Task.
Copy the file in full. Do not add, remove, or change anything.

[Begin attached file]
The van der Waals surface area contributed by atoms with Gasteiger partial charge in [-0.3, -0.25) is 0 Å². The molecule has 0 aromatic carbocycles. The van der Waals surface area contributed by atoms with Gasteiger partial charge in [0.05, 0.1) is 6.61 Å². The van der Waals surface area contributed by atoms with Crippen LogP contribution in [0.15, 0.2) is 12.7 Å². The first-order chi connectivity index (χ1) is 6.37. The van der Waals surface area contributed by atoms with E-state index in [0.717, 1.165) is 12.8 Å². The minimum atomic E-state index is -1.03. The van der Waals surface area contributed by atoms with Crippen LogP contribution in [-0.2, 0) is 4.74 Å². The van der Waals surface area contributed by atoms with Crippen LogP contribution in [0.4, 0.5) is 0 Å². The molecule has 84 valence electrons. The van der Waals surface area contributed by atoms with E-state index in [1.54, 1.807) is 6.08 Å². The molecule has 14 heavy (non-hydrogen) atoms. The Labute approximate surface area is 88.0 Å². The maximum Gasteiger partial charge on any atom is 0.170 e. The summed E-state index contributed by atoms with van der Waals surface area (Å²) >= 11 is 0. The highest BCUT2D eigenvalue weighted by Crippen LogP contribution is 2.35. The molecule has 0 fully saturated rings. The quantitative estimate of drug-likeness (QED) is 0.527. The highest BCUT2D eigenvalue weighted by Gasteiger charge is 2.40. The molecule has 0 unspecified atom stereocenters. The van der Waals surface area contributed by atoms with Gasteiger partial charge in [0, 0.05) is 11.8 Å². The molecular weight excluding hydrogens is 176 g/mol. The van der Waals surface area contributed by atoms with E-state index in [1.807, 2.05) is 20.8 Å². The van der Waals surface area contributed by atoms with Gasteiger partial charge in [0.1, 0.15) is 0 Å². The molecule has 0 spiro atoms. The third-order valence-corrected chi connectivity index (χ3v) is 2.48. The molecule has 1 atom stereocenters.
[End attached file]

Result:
The van der Waals surface area contributed by atoms with Gasteiger partial charge in [-0.3, -0.25) is 0 Å². The molecule has 0 aromatic carbocycles. The van der Waals surface area contributed by atoms with Gasteiger partial charge in [0.05, 0.1) is 6.61 Å². The van der Waals surface area contributed by atoms with Crippen LogP contribution in [0.15, 0.2) is 12.7 Å². The first-order chi connectivity index (χ1) is 6.37. The van der Waals surface area contributed by atoms with E-state index in [0.717, 1.165) is 12.8 Å². The minimum atomic E-state index is -1.03. The van der Waals surface area contributed by atoms with Crippen LogP contribution in [-0.2, 0) is 4.74 Å². The van der Waals surface area contributed by atoms with Crippen LogP contribution in [0.4, 0.5) is 0 Å². The molecule has 84 valence electrons. The van der Waals surface area contributed by atoms with E-state index in [1.54, 1.807) is 6.08 Å². The molecule has 14 heavy (non-hydrogen) atoms. The Labute approximate surface area is 88.0 Å². The maximum Gasteiger partial charge on any atom is 0.170 e. The summed E-state index contributed by atoms with van der Waals surface area (Å²) >= 11 is 0. The highest BCUT2D eigenvalue weighted by Crippen LogP contribution is 2.35. The molecule has 0 fully saturated rings. The quantitative estimate of drug-likeness (QED) is 0.527. The highest BCUT2D eigenvalue weighted by Gasteiger charge is 2.40. The molecule has 0 unspecified atom stereocenters. The van der Waals surface area contributed by atoms with Gasteiger partial charge in [0, 0.05) is 11.8 Å². The molecular weight excluding hydrogens is 176 g/mol. The van der Waals surface area contributed by atoms with E-state index in [1.807, 2.05) is 20.8 Å². The van der Waals surface area contributed by atoms with Gasteiger partial charge in [0.1, 0.15) is 0 Å². The molecule has 0 spiro atoms. The third-order valence-corrected chi connectivity index (χ3v) is 2.48. The molecule has 1 atom stereocenters.